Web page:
One stunning characteristic is the fact that the victims were overwhelmingly male, 19,903 out of 20,761 (95.86%). Despite operational order 00486 of August 15, 1937 requiring that wives and family members of “enemies of the people” had to be arrested and were frequently deported (Werth, 2006: 30-31). Actually, the task of studying the gender aspects and consequences of the Great Terror in detail remains. The great majority of the victims were between 25 and 50 years old (i.e. their dates of birth are between 1887 and 1912), but there were also 18 persons older than 75 and 10 of those executed were 15 years old and younger. (Golovkova, 2003: 302)
A more detailed study of the victims of Butovo allows us to understand why the Great Terror has to be understood in far broader terms than it used to be when it was described as simply the repression of political and social elites. Most of the victims of Butovo were actually simple soviet citizens, sometimes already on the margins of society: more than 85% of the victims were not members of the party (13,043 out of 15,101 for whom this information is provided). The bulk of those executed whose occupation is provided (15,269) were workers, then functionaries and peasants (6,944, or 45.4%). Some 923 of those targeted were even designated as being “without precise occupation”. Looking at levels of education further confirms these conclusions, more than half of the 15,101 are said to have a “low” level of education (nishchee). (Golovkova, 2003: 302-311)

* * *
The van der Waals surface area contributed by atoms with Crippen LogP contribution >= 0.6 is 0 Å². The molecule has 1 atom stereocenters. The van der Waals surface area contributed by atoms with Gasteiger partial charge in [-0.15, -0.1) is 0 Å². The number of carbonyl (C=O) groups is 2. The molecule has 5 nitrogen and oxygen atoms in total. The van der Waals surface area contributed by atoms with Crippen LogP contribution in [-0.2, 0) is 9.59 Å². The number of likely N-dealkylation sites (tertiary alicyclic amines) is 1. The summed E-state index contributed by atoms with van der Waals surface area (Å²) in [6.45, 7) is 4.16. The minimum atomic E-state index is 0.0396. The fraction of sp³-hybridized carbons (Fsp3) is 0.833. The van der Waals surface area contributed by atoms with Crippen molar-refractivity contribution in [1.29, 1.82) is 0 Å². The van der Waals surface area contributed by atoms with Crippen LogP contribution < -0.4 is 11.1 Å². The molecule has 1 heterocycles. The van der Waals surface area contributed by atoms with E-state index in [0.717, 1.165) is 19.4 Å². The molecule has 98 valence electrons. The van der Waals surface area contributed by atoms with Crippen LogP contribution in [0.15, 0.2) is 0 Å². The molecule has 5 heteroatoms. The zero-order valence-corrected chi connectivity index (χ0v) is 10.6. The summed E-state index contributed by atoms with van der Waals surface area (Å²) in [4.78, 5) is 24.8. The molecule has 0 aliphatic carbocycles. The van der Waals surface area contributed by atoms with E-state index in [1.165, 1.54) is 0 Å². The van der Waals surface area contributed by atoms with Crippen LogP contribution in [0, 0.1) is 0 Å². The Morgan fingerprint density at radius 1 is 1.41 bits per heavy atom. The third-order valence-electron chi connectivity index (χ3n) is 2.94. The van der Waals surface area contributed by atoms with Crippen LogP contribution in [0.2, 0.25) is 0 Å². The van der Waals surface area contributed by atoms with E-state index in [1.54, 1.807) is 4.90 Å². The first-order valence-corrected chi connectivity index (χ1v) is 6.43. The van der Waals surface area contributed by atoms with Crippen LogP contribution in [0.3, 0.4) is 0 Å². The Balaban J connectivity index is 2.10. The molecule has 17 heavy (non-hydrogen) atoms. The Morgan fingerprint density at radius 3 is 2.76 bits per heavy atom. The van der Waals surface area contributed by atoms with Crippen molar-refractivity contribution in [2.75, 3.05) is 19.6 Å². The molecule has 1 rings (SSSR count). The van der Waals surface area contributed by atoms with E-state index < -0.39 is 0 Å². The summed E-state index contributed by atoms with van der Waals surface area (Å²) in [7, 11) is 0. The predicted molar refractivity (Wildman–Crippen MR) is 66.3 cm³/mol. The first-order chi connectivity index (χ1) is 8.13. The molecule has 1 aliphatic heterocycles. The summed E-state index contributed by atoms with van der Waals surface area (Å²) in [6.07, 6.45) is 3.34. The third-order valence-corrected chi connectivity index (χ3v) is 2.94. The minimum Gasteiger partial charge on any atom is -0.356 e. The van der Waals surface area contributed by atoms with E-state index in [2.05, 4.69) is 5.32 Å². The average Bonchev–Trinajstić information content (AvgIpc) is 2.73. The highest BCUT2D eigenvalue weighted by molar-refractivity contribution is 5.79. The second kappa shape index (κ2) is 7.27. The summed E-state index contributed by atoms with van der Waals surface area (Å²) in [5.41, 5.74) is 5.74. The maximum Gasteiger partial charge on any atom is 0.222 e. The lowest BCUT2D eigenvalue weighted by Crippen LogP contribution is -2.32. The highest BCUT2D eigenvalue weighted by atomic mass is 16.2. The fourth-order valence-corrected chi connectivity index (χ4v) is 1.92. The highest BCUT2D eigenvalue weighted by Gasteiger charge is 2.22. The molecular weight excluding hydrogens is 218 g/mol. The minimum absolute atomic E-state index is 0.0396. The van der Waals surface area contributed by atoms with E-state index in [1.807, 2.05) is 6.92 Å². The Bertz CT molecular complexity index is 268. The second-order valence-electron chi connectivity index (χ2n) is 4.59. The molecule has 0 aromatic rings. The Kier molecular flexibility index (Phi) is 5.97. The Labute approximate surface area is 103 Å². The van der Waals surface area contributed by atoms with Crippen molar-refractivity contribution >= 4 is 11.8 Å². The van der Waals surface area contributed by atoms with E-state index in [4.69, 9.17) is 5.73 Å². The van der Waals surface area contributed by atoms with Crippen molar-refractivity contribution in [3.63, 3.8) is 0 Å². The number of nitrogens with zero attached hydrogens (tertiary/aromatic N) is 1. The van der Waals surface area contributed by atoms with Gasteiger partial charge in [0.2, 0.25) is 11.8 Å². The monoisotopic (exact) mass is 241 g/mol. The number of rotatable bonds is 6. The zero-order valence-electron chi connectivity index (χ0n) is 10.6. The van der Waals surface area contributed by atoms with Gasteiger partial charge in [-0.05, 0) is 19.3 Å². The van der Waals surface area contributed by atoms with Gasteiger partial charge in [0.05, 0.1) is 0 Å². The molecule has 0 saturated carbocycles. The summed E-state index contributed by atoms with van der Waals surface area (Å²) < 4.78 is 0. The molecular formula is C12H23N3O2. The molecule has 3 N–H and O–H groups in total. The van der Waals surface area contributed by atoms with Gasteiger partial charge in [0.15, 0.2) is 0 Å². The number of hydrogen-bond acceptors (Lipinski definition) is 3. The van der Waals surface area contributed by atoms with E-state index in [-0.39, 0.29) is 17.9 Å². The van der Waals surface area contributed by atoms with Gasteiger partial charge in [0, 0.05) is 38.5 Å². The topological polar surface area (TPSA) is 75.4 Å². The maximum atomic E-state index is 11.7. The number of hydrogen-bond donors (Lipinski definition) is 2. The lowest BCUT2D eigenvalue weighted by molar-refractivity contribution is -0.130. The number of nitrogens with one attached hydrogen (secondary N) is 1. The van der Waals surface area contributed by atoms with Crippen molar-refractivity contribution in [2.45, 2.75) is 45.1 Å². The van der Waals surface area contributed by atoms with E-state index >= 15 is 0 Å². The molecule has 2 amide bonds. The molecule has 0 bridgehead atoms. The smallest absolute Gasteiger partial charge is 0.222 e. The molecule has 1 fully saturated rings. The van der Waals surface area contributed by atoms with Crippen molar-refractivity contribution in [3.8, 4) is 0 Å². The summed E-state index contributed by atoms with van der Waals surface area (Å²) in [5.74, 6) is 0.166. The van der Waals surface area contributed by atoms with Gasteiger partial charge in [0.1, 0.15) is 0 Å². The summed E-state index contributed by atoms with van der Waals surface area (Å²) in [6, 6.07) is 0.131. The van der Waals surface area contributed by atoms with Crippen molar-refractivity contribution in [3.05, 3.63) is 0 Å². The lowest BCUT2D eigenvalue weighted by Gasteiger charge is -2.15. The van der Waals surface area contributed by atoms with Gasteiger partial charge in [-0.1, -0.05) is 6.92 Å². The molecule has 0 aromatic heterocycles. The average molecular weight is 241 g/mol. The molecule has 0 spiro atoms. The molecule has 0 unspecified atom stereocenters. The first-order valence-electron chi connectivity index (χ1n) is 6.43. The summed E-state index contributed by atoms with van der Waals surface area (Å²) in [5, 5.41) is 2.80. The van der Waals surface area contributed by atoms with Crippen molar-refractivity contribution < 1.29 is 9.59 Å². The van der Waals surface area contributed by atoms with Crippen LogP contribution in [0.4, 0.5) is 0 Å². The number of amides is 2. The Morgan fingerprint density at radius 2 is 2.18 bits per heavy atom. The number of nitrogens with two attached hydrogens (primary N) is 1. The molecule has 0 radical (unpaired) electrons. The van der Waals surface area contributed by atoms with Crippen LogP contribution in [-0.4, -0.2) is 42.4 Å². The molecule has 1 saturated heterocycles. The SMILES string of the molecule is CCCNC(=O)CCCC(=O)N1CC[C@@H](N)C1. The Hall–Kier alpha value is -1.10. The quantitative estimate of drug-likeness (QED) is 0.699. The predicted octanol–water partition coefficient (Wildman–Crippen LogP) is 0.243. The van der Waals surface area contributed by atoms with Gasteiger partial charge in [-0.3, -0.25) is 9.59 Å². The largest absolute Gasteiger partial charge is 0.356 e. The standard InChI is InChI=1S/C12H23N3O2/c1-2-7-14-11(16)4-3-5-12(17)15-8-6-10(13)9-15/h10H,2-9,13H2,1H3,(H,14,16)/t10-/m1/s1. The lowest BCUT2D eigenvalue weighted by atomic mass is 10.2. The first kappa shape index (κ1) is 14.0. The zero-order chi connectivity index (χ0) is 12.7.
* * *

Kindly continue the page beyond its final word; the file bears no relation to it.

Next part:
The victims of Butovo were representative of the victims of the Yezhovshchina as a whole. As they were explicitly targeted by the mass operations, it is not surprising to uncover the relatively high number of national minorities. Persons of more than 60 different nationalities were executed at Butovo (including for example 26 Italians and 162 Hungarians). The bulk of the established non-Russian victims were Latvians (1,325, or 6.38%), Poles (1176, 5.6%), Ukrainians (755, 3.6%) and Germans (649, 3.1%). Jewish people were traditionally distinguished as a nationality in the Soviet Union and accounted for 878 of the victims (4.1%). (Golovkova, 2003: 304)